A Perfect Blood by Kim Harrison (Harper Voyager)

When she discovers that a would-be creator is determined to make his (or her) own demons and needs her blood, former witch-turned-day-walking-demon Rachel Morgan, a bounty hunter, faces her toughest adversary yet --humanity.

Sonoma Rose by Jennifer Chiaverini (Dutton)

Struggling with a meager existence on a Prohibition-era farm in Southern California and devastated by the losses of four of her children to a wasting disease, Rosa flees with her surviving children after a shattering act of violence and is rescued by former love Lars, who helps her seek a cure and outmaneuver corrupt authorities.

The Dressmaker by Kate Alcott (Doubleday)

A spirited young maid on board the Titanic captures the attentions of two men including a kindhearted sailor and an enigmatic Chicago millionaire and barely escapes with her life before witnessing media scorn targeting her famous designer mistress.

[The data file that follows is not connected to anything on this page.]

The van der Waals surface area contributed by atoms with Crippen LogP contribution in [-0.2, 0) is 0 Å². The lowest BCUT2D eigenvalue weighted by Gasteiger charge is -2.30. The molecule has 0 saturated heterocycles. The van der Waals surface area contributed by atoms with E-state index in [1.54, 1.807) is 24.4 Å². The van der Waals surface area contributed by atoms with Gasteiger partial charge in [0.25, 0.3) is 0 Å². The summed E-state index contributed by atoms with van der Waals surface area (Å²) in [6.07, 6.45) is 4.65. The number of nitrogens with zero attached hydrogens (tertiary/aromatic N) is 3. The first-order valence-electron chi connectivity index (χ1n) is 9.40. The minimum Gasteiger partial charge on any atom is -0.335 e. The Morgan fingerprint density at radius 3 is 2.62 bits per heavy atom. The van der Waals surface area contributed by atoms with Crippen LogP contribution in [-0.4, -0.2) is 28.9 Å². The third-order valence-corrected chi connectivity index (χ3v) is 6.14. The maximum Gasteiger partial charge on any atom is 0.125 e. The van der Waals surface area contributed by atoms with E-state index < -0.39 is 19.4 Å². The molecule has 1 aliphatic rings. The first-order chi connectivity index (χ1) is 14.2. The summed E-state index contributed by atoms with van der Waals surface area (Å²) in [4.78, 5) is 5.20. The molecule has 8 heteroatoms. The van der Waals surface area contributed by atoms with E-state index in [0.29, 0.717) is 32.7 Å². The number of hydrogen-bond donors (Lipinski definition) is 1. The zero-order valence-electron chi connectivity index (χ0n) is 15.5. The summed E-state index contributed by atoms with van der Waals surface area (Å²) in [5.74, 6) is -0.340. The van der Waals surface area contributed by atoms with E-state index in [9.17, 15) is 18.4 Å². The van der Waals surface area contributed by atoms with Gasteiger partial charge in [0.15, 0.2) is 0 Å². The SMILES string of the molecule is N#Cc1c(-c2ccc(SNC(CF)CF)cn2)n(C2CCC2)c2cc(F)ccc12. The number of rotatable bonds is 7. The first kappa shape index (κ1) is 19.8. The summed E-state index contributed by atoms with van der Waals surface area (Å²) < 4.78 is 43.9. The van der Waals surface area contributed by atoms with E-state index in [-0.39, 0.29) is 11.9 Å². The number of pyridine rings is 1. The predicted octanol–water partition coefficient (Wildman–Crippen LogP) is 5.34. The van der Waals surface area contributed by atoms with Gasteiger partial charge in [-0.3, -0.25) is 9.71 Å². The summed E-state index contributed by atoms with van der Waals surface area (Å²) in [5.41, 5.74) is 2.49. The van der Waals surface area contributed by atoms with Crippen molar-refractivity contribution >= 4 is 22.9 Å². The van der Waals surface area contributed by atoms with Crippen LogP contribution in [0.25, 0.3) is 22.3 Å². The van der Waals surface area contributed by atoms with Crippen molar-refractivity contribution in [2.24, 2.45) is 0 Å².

Tuesday, February 14, 2012

Just Jennifer

Spin by Catherin McKenzie (William Morrow, February 2012)

Sometimes the chance of a lifetime comes along and we blow it. Sometimes we get a second chance at the gold ring, sometimes we don’t. Katie Sandford lands an interview at The Line, a music magazine, her dream job, and then promptly blows the interview by showing up still drunk from the previous night; to make matters worse, it is Katie’s thirtieth birthday, though most of her friends think she is a twenty-five year old graduate student, and this was the best prospect of a job she has had in a long time. And then she gets a second chance. The magazine’s more gossip driven sister publication contacts Katie and offers her a chance for a tell-all story on Hollywood starlet Amber, The Girl Next Door, who has just entered rehab---again. The only catch? Katie also has to enter rehab and go through the process as her cover. As Katie begins the detox process she begins to recognize that maybe she did have an alcohol problem and that maybe rehab isn’t all a waste of time. What she doesn’t expect is that she and Amber will become friends and when it is time to write the tell-all it somehow doesn’t see as great an idea as when it was first proposed to Katie.